In 1947, ahbez approached Nat "King" Cole's manager backstage at the Lincoln Theater in Los Angeles and handed him the music for his song, "Nature Boy". Cole began playing the song for live audiences to much acclaim, but needed to track down its author before releasing his recording of it.
Ahbez was discovered living under the Hollywood Sign and became the focus of a media frenzy when Cole's version of "Nature Boy" shot to No. 1 on the Billboard charts and remained there for eight consecutive weeks during the summer of 1948. In early 1948, RKO Radio Pictures paid ahbez $10,000 for the rights to “Nature Boy” to use as the theme song for their film The Boy With Green Hair
and he was credited as the song’s composer on the opening titles of the film.
Ahbez was covered simultaneously in Life
, and Newsweek
magazines. Frank Sinatra and Sarah Vaughan later released versions of the song. Ahbez faced legal action from a Yiddish music composer, Herman Yablokoff, who claimed that the melody to "Nature Boy" came from one of his songs, "Shvayg mayn harts" ("Be Still My Heart"). Ahbez claimed to have "heard the tune in the mist of the California mountains." However, legal proceedings resulted in a payment to Yablokoff of $25,000 in an out-of-court settlement.
Ahbez continued to supply Cole with songs, including "Land of Love (Come My Love and Live with Me)", which was also covered by Doris Day and The Ink Spots. In 1949, he gave Burl Ives the idea to cover Stan Jones' "Ghost Riders In The Sky" after overhearing Jones recording his own version of the song. He worked closely with jazz musician Herb Jeffries, and, in 1954, the pair collaborated on an album, The Singing Prophet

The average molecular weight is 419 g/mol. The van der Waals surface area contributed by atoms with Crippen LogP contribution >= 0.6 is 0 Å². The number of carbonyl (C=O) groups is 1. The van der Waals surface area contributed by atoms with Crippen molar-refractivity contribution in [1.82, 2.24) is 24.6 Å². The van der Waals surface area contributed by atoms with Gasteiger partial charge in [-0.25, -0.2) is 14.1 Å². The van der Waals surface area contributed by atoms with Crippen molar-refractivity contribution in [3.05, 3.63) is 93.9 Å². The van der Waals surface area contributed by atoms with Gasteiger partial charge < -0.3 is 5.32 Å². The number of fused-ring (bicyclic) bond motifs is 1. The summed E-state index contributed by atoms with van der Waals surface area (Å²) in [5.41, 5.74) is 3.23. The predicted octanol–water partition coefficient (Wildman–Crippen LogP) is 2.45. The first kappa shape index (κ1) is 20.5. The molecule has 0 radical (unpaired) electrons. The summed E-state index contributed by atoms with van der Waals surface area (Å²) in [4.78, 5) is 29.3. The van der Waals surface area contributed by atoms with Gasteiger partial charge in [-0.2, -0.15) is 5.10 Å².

, which included the only recording of ahbez's four-part "Nature Boy Suite". The album was later reissued as Echoes of Eternity
on Jeffries' United National label. In the mid 1950s, he wrote songs for Eartha Kitt, Frankie Laine, and others, as well as writing some rock-and-roll novelty songs. In 1957, his song "Lonely Island" was recorded by Sam Cooke, becoming the second and final ahbez composition to hit the Top 40.
In 1959, he began recording instrumental music, which combined his signature somber tones with exotic arrangements and (according to the record sleeve) "primitive rhythms". He often performed bongo, flute, and poetry gigs at beat coffeehouses in the Los Angeles area. In 1960, he recorded his only solo LP, Eden's Island,
for Del-Fi Records. This mixed beatnik poetry with exotica arrangements. Ahbez promoted the album through a coast-to-coast walking tour making personal appearances, but it sold poorly.
During the 1960s, ahbez released five singles. Grace Slick's band, the Great Society, recorded a version of "Nature Boy" in 1966 and ahbez was photographed in the studio with Brian Wilson during a session for the Smile
album in early 1967. Later that year, British singer Donovan sought out ahbez in Palm Springs, and the two wanderers shared a reportedly "near-telepathic" conversation. In the 1970s, Big Star's Alex Chilton recorded a version of "Nature Boy" with the photographer William Eggleston on piano. The song was finally released as a bonus track on the 1992 Rykodisc re-release of the album Third/Sister Lovers
His wife Anna (née Annette Jacobson; October 16, 1915 – August 9, 1963) died, aged 47, of leukemia, and his son, Zoma (né Tatha Om Ahbez), drowned in 1971 at age 22. From the late 1980s until his death, he worked closely with Joe Romersa, an engineer/drummer in Los Angeles. The master tapes, photos, and final works of eden ahbez are in Romersa's possession.
He died on March 4, 1995, of injuries sustained in a car accident, at the age of 86. Another album, Echoes from Nature Boy, was released posthumously.
El contenido de este artículo ha sido extraído de la Wikipedia en inglés bajo licencia Creative Commons.